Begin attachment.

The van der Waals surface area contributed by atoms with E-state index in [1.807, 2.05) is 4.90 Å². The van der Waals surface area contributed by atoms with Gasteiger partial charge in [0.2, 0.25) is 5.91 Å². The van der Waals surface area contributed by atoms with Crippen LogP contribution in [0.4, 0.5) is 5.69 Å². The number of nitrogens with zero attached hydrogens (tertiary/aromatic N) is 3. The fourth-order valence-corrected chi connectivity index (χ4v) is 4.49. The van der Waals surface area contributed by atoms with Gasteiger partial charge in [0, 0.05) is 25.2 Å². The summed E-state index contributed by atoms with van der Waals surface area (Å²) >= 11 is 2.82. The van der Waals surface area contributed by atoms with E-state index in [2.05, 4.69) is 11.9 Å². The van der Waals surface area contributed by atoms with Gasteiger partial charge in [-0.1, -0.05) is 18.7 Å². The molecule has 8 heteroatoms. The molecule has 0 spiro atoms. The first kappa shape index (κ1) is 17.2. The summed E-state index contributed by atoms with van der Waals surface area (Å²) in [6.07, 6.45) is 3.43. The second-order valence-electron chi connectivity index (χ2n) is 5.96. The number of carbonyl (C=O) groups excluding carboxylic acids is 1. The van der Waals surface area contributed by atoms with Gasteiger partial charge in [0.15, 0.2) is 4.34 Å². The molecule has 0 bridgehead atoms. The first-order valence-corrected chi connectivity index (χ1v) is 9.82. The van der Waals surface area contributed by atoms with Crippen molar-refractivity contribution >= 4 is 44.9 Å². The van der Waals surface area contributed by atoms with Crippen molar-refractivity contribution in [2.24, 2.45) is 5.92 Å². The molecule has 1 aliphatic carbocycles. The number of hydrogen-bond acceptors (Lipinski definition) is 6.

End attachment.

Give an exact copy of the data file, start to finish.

The van der Waals surface area contributed by atoms with E-state index in [1.807, 2.05) is 4.90 Å². The van der Waals surface area contributed by atoms with Gasteiger partial charge in [0.2, 0.25) is 5.91 Å². The van der Waals surface area contributed by atoms with Crippen LogP contribution in [0.4, 0.5) is 5.69 Å². The number of nitrogens with zero attached hydrogens (tertiary/aromatic N) is 3. The fourth-order valence-corrected chi connectivity index (χ4v) is 4.49. The van der Waals surface area contributed by atoms with Gasteiger partial charge in [0, 0.05) is 25.2 Å². The summed E-state index contributed by atoms with van der Waals surface area (Å²) >= 11 is 2.82. The van der Waals surface area contributed by atoms with E-state index in [2.05, 4.69) is 11.9 Å². The van der Waals surface area contributed by atoms with Gasteiger partial charge in [-0.1, -0.05) is 18.7 Å². The molecule has 8 heteroatoms. The molecule has 0 spiro atoms. The first kappa shape index (κ1) is 17.2. The summed E-state index contributed by atoms with van der Waals surface area (Å²) in [6.07, 6.45) is 3.43. The second-order valence-electron chi connectivity index (χ2n) is 5.96. The number of carbonyl (C=O) groups excluding carboxylic acids is 1. The van der Waals surface area contributed by atoms with Gasteiger partial charge in [0.15, 0.2) is 4.34 Å². The molecule has 0 bridgehead atoms. The first-order valence-corrected chi connectivity index (χ1v) is 9.82. The van der Waals surface area contributed by atoms with Crippen molar-refractivity contribution >= 4 is 44.9 Å². The van der Waals surface area contributed by atoms with Crippen molar-refractivity contribution in [2.24, 2.45) is 5.92 Å². The molecule has 1 aliphatic carbocycles. The number of hydrogen-bond acceptors (Lipinski definition) is 6.